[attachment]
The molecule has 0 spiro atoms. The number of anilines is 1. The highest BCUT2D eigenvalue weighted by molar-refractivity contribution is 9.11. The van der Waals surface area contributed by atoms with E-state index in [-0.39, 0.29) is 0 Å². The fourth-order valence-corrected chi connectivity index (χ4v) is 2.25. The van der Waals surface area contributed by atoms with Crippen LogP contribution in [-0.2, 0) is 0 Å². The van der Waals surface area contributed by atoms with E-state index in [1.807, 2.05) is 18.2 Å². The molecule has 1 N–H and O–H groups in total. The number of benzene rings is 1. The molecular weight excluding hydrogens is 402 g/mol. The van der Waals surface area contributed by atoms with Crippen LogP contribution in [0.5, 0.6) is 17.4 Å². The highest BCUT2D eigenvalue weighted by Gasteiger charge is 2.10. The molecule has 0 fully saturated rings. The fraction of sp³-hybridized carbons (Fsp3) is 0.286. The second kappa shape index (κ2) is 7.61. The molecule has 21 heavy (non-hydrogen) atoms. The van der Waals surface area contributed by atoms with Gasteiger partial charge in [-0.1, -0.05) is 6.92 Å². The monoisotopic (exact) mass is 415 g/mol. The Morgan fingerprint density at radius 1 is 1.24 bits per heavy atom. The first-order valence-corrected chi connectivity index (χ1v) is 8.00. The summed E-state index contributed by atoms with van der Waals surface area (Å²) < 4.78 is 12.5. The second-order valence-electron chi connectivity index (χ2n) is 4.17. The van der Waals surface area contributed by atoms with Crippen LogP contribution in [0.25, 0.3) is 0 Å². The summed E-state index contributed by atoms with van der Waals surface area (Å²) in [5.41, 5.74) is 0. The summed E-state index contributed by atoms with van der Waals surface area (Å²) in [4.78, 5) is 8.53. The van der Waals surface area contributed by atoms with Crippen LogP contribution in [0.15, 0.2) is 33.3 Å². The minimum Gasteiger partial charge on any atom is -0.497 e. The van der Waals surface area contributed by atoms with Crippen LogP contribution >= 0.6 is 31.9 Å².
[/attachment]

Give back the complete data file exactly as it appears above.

The molecule has 0 spiro atoms. The number of anilines is 1. The highest BCUT2D eigenvalue weighted by molar-refractivity contribution is 9.11. The van der Waals surface area contributed by atoms with E-state index in [-0.39, 0.29) is 0 Å². The fourth-order valence-corrected chi connectivity index (χ4v) is 2.25. The van der Waals surface area contributed by atoms with Crippen LogP contribution in [-0.2, 0) is 0 Å². The van der Waals surface area contributed by atoms with E-state index in [1.807, 2.05) is 18.2 Å². The molecule has 1 N–H and O–H groups in total. The number of benzene rings is 1. The molecular weight excluding hydrogens is 402 g/mol. The van der Waals surface area contributed by atoms with Crippen LogP contribution in [0.5, 0.6) is 17.4 Å². The highest BCUT2D eigenvalue weighted by Gasteiger charge is 2.10. The molecule has 0 fully saturated rings. The fraction of sp³-hybridized carbons (Fsp3) is 0.286. The second kappa shape index (κ2) is 7.61. The molecule has 21 heavy (non-hydrogen) atoms. The van der Waals surface area contributed by atoms with Gasteiger partial charge in [-0.1, -0.05) is 6.92 Å². The monoisotopic (exact) mass is 415 g/mol. The Morgan fingerprint density at radius 1 is 1.24 bits per heavy atom. The first-order valence-corrected chi connectivity index (χ1v) is 8.00. The summed E-state index contributed by atoms with van der Waals surface area (Å²) < 4.78 is 12.5. The second-order valence-electron chi connectivity index (χ2n) is 4.17. The van der Waals surface area contributed by atoms with Crippen LogP contribution in [0.25, 0.3) is 0 Å². The summed E-state index contributed by atoms with van der Waals surface area (Å²) in [5.41, 5.74) is 0. The summed E-state index contributed by atoms with van der Waals surface area (Å²) in [4.78, 5) is 8.53. The van der Waals surface area contributed by atoms with Crippen LogP contribution in [0.15, 0.2) is 33.3 Å². The minimum Gasteiger partial charge on any atom is -0.497 e. The van der Waals surface area contributed by atoms with Crippen LogP contribution >= 0.6 is 31.9 Å².